However, I think disliking a book doesn't automatically mean you don't appreciate it. Although I don't like it, I understand how it was groundbreaking and well done. The idea that children are not perfect angels, or the civilization is only thing keeping us from becoming "savages" is an interesting, and controversial (especially at the publishing time) idea. I have a lot of respect for this book and William Golding. But vice versa, just because it's an important book doesn't mean I have to like it. (Or at least I tell myself that to feel better about not getting the hype.)
Jul. 11th, 2011 07:19 pm (UTC)
I don't think it was civilization preventing us from being savages--once off the island, the kids went back to a world still engaged in WWII.
Jul. 11th, 2011 11:34 pm (UTC)
I absolutely hated this book. First of all because it was required reading. Secondly, it is because the damned thing has little to no basis in the reality of what could or would happen. Add the redundancy issues you already mentioned and it's among my least favorite books EVER.

As for the savagery; civilization has no bearing on our ability to be nakedly savage in our response to certain stimuli. It's a perpetuated myth that this book puts forth as a truism.

Oh and the Biblical symbolism just annoyed me. I don't need religious tropes.
Jul. 12th, 2011 06:17 am (UTC)
It's been a while since I read the book, but I don't think the author is claiming that civilization prevents us from being savage--after all, the 'civilization' the boys are returning to at the end is in the middle of WWII.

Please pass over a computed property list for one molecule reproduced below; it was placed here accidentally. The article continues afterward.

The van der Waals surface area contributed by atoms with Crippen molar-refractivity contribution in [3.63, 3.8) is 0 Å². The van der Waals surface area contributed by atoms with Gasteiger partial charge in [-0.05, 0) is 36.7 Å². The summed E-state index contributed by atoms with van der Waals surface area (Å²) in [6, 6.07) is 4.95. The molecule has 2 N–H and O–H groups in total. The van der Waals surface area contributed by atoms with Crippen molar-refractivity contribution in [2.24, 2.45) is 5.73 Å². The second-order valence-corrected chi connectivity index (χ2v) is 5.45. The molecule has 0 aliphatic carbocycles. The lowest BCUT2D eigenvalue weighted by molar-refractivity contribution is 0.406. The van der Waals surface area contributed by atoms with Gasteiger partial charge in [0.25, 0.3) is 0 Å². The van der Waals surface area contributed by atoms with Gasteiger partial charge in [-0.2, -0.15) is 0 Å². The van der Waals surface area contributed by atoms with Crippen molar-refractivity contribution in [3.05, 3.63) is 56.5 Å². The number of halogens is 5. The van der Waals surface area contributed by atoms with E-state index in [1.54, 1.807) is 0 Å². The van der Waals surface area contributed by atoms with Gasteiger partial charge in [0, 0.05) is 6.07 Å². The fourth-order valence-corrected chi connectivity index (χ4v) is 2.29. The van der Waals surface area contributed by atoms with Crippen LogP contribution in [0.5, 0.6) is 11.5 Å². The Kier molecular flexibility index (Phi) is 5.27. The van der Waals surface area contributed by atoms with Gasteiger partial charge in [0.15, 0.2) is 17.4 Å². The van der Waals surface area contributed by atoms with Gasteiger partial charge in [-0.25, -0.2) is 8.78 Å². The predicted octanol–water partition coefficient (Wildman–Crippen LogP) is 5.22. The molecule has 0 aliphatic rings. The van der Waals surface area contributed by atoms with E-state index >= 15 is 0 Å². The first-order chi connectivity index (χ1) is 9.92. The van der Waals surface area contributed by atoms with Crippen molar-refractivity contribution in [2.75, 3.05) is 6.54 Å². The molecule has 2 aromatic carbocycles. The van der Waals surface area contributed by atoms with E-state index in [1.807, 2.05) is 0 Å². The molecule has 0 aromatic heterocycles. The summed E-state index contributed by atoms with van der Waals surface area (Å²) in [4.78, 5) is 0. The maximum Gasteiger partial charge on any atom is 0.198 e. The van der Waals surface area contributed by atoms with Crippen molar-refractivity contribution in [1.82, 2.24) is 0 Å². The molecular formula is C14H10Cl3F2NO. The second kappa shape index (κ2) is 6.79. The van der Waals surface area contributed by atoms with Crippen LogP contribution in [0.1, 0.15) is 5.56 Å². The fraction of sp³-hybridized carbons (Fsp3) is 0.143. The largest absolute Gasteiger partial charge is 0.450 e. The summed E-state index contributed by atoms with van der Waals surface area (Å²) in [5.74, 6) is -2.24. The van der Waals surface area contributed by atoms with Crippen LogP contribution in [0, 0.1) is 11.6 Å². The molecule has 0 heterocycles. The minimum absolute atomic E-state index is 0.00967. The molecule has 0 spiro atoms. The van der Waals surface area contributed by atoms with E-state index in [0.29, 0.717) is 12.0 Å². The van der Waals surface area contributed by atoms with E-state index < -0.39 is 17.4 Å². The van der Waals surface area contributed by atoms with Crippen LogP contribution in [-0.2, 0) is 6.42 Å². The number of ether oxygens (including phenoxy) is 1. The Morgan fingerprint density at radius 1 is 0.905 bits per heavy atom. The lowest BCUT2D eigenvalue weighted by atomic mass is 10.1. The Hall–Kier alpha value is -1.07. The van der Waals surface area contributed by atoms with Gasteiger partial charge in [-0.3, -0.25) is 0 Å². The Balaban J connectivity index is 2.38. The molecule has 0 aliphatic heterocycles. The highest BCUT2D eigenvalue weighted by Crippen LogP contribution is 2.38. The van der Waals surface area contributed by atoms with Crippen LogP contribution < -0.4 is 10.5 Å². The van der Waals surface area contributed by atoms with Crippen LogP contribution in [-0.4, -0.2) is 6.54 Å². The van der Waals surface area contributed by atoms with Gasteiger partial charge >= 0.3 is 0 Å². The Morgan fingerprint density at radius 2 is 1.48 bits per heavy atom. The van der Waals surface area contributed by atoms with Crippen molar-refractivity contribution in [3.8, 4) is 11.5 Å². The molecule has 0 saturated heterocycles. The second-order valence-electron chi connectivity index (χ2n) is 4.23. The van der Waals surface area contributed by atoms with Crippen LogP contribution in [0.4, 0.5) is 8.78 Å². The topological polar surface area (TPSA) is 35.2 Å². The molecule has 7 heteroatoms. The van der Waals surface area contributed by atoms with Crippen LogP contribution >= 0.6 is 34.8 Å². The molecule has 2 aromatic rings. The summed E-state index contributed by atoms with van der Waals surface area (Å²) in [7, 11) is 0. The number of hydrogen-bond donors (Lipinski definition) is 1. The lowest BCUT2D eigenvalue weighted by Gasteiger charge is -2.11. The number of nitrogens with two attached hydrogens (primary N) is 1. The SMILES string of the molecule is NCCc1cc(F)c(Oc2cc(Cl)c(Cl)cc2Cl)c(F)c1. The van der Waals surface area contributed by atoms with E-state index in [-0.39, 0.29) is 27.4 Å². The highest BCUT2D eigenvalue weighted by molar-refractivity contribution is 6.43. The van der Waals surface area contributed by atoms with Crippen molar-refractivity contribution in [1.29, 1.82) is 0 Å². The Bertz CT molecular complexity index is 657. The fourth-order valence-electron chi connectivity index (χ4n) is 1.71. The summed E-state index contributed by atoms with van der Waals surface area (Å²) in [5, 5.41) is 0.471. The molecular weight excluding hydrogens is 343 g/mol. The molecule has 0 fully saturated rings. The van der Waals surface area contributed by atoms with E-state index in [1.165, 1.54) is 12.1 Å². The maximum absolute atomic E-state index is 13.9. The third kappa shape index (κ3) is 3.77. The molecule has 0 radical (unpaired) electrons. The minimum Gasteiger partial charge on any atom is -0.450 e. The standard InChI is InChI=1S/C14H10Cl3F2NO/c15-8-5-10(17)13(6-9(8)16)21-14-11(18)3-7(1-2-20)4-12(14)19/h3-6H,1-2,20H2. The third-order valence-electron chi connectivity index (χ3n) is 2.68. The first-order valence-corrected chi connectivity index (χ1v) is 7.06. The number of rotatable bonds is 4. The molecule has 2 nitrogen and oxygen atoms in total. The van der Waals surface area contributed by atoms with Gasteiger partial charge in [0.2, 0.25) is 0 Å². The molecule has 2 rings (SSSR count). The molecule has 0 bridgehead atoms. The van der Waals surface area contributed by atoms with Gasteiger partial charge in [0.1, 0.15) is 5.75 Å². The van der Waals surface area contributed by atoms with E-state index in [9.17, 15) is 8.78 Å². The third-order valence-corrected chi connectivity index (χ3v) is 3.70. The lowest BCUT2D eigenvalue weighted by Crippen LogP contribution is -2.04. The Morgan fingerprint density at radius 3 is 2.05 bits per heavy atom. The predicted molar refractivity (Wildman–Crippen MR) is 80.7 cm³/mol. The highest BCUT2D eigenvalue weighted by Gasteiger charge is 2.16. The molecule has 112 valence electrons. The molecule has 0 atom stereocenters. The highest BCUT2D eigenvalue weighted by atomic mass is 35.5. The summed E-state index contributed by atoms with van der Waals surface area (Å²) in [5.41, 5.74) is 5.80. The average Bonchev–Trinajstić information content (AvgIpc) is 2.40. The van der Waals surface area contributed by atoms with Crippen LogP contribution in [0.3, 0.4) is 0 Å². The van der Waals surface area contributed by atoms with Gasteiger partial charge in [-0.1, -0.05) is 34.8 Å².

Jul. 12th, 2011 06:00 am (UTC)
This is one of my favorite novels. I've read it three times and never tired of it. Hope you can give it another try. :)
Jul. 13th, 2011 06:38 am (UTC)
Sigh. To each their own.

This is definitely one of my favorite novels. I read it when I was younger, eighth grade maybe, so it was before anyone really had the chance to build the hype up for me. I find something new to love each time i re-read it.

did you find that you expected more of the book because of the hype surrounding it? I always ponder people's personal preferences (alliteration fully intended), and just think about how we could possibly interpret a book totally differently if we had read it earlier/later or were in a different mindset of stage in life and blah blah blah. I think back on books I didn't like so much and wonder if I could've gotten more out of them if circumstances had been different.

I will read anything, give anything a go. Would you suggest a favorite?
Jul. 13th, 2011 06:39 am (UTC)
Also, I always ALWAYS love the cover art for any edition of Lord of The Flies. So awesome!
( 15 comments — Leave a comment )